Educational handouts, use of professional brushes & makeup are all included in the cost.
Workshops Offered:

Everyday Beauty, All About Eyes, Red Carpet Glamour, Corporate Savvy, Makeup for 40+, Makeup for Teenagers.

Everyday Beauty

Not quite sure where to start with your makeup?
Need some expert guidance?
Everyday Beauty provides the perfect foundation to a beautiful look - every day.

This workshop focuses on creating confidence in make up application in a friendly and positive environment, and is suited to the beginner, someone wanting more confidence with makeup, or a woman wanting to update her look.

The workshop includes advice and instruction on:

 Identifying your color palette.
 Selecting the correct foundation, eye shadow, lips and blush.
 Techniques and tricks.
 Creating a natural, beautiful, radiant look.

All About Eyes

Your eyes are the focal point of your face, and you'll be amazed how easily you can change your look simply by changing your eye makeup. All About Eyes will teach you how to create a completely different you by using just a few simple techniques!

The workshop is perfect for women who are reasonably confident with their makeup or who have completed the Everyday Beauty workshop.

The workshop covers:
Step by step guided instruction in the two basic eye designs - the smoky eye and the classic eye. Identifying your unique eye shadow colors.
Applying false eyelashes. Discovering the many styles of lashes and learning the secrets of easy application.
Eyebrow design/shaping from an eyebrow specialist.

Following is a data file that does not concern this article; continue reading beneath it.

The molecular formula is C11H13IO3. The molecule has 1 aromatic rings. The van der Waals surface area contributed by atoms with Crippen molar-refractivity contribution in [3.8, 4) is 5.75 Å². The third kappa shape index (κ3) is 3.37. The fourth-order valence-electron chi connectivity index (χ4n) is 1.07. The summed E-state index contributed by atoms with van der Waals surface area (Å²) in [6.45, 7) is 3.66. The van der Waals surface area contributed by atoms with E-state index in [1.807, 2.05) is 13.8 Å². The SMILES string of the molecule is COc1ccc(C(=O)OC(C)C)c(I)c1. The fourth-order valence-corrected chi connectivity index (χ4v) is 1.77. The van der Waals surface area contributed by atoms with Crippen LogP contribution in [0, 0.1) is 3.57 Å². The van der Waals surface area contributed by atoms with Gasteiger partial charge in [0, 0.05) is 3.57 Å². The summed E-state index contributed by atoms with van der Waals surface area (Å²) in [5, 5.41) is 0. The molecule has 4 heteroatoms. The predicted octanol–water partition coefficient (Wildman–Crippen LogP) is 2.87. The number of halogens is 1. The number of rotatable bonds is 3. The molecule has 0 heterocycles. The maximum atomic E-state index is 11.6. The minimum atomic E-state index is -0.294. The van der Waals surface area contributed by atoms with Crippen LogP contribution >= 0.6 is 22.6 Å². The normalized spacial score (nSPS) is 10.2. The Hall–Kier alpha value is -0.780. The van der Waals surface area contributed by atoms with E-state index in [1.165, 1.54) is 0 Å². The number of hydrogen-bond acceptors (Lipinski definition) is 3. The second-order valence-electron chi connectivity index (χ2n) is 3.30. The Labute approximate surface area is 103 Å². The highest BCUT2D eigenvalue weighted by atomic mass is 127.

Night Time Glamour

The Red Carpet Glamour workshop will show you how to add that extra 'wow' factor to your look. It's suited to women that are reasonably confident with their makeup or who have completed the Everyday Beauty workshop.

The workshop covers:

Getting noticed for the right reasons.
Avoiding a 'pale faced' photo.
Makeup that doesn't disappear in the night light.
Adding glamour to a day time look.
False eyelash application.
Using contouring, highlight techniques.
Correct use of shimmers.

Corporate Savvy

Everyone knows success is as much about how you look as how much you know. Give yourself the edge with this workshop aimed squarely at makeup for the corporate world.

Suited to beginners, women who want more confidence with makeup or women returning to the workplace, Corporate Savvy is the ultimate makeup workshop for the woman going places.

The workshops covers:
Looking confident, professional and well groomed
How to achieve makeup that lasts throughout the day.
Advice on how to care for skin that dehydrates or looks dull due to an air conditioned office environment.